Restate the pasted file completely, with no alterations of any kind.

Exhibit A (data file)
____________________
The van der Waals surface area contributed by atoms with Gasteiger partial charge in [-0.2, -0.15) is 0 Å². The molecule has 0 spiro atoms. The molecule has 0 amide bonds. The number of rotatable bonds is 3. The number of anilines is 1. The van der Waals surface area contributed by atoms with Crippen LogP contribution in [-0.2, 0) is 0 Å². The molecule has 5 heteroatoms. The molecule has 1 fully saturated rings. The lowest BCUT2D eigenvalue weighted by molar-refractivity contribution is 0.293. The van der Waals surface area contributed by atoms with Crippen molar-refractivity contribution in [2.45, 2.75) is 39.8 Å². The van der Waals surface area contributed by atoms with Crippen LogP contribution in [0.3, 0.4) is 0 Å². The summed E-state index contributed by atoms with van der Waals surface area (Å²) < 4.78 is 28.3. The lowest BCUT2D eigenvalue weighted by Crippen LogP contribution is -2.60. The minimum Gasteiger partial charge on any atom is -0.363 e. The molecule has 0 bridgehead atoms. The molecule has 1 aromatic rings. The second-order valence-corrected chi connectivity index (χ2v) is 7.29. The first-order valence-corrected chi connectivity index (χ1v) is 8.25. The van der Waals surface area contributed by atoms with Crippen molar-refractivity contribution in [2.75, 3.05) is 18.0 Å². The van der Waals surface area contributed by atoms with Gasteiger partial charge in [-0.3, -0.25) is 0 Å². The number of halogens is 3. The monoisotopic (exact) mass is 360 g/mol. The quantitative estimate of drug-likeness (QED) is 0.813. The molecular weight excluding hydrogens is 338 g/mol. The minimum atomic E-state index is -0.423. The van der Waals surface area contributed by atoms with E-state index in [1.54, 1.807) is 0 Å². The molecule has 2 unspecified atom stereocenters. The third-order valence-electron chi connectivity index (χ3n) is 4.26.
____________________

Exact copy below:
The van der Waals surface area contributed by atoms with Gasteiger partial charge in [-0.2, -0.15) is 0 Å². The molecule has 0 spiro atoms. The molecule has 0 amide bonds. The number of rotatable bonds is 3. The number of anilines is 1. The van der Waals surface area contributed by atoms with Crippen LogP contribution in [-0.2, 0) is 0 Å². The molecule has 5 heteroatoms. The molecule has 1 fully saturated rings. The lowest BCUT2D eigenvalue weighted by molar-refractivity contribution is 0.293. The van der Waals surface area contributed by atoms with Crippen molar-refractivity contribution in [2.45, 2.75) is 39.8 Å². The van der Waals surface area contributed by atoms with Crippen LogP contribution in [0.3, 0.4) is 0 Å². The summed E-state index contributed by atoms with van der Waals surface area (Å²) < 4.78 is 28.3. The lowest BCUT2D eigenvalue weighted by Crippen LogP contribution is -2.60. The minimum Gasteiger partial charge on any atom is -0.363 e. The molecule has 0 bridgehead atoms. The molecule has 1 aromatic rings. The second-order valence-corrected chi connectivity index (χ2v) is 7.29. The first-order valence-corrected chi connectivity index (χ1v) is 8.25. The van der Waals surface area contributed by atoms with Crippen molar-refractivity contribution in [2.75, 3.05) is 18.0 Å². The van der Waals surface area contributed by atoms with Gasteiger partial charge in [-0.3, -0.25) is 0 Å². The number of halogens is 3. The monoisotopic (exact) mass is 360 g/mol. The quantitative estimate of drug-likeness (QED) is 0.813. The molecular weight excluding hydrogens is 338 g/mol. The minimum atomic E-state index is -0.423. The van der Waals surface area contributed by atoms with E-state index in [1.54, 1.807) is 0 Å². The molecule has 2 unspecified atom stereocenters. The third-order valence-electron chi connectivity index (χ3n) is 4.26.